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WMSC: Renault didn’t gain advantage from McLaren data 07 Dec 2007

Giancarlo Fisichella (ITA) Renault R27.
Formula One World Championship, Rd 8, French Grand Prix, Qualifying Day, Magny-Cours, France, Saturday, 30 June 2007 Flavio Briatore (ITA) Renault F1 Managing Director.
Formula One World Championship, Rd 8, French Grand Prix, Qualifying Day, Magny-Cours, France, Saturday, 30 June 2007

The FIA issued a statement on Friday detailing the reasons behind the World Motor Sport Council’s (WMSC) decision not to impose a penalty on Renault, despite finding the team in breach of the International Sporting Code for possessing confidential technical data belonging to McLaren.

The Council agreed not to punish the French squad, during Thursday’s hearing in Monaco, after concluding that there was ‘insufficient evidence to establish that the information was used in such a way as to interfere with or to have an impact on the championship’.

Although the FIA’s investigation found that former McLaren engineer, Philip Mackereth, did leave the British team for Renault with confidential data, only 111 of the 762 pages of information contained McLaren data, and only four technical drawings were ever distributed to other members of the French team.

In its judgement, the Council decided that three of those four drawings, detailing McLaren’s fuel system schematic, gear box assembly and damper designs, were shown by Mackereth to several other Renault employees, but that all three were ‘either of no use to Renault or were in fact not used’.

The fourth drawing, which depicted McLaren’s ‘J-damper’, was also reviewed by Renault, but was only used by the French team for an attempted FIA rule clarification not with the intention of copying the design.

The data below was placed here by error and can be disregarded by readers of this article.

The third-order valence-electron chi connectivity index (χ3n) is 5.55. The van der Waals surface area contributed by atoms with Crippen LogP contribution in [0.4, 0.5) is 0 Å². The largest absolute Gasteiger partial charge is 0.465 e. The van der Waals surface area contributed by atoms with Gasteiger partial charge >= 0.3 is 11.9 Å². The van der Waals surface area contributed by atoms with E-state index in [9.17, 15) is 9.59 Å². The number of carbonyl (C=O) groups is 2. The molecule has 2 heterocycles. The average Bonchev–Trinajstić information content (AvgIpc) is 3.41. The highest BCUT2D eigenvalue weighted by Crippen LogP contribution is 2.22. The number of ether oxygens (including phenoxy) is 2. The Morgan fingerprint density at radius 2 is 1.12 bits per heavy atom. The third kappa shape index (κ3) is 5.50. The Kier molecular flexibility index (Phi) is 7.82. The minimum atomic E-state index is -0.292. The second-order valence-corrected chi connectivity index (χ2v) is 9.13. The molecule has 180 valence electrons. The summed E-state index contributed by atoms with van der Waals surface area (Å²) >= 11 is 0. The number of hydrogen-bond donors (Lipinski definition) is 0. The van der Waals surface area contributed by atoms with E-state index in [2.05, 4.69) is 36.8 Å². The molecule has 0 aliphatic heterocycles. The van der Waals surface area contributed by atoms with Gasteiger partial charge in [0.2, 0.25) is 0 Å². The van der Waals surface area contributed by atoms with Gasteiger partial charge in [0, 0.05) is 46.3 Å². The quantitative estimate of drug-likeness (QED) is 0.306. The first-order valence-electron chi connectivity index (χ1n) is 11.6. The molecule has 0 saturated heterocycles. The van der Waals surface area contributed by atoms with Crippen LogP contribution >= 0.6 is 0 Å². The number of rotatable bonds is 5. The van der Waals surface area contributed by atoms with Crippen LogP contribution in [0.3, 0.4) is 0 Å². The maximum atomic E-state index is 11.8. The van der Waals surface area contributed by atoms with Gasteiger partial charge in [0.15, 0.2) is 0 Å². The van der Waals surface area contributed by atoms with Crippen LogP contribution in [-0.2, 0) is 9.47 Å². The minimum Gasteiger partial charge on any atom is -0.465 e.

The WMSC concluded that: “The McLaren confidential information brought to Renault was in the context of an F1 engineer changing teams. It was not ‘live’ information in the sense that there is no evidence of a flow of current information between competing teams. After leaving McLaren, Mackereth had no further access to current or updated McLaren information. Nor is there any evidence that Renault encouraged Mackereth in any way to bring the confidential information from McLaren.”

The statement also revealed that the Council had been critical of the fact that there ‘were individuals of sufficient seniority within Renault who should have known that the drawings that Mackereth showed them contained proprietary confidential information’, but had praised Renault for its ‘open and transparent attitude’ to the investigation.

Recent steps taken by the team to prevent a similar problem occurring again were also acknowledged but that statement did note that if fresh evidence comes to light, the matter could be re-opened by the FIA.

For the full statement concerning the Council’s judgement, click here.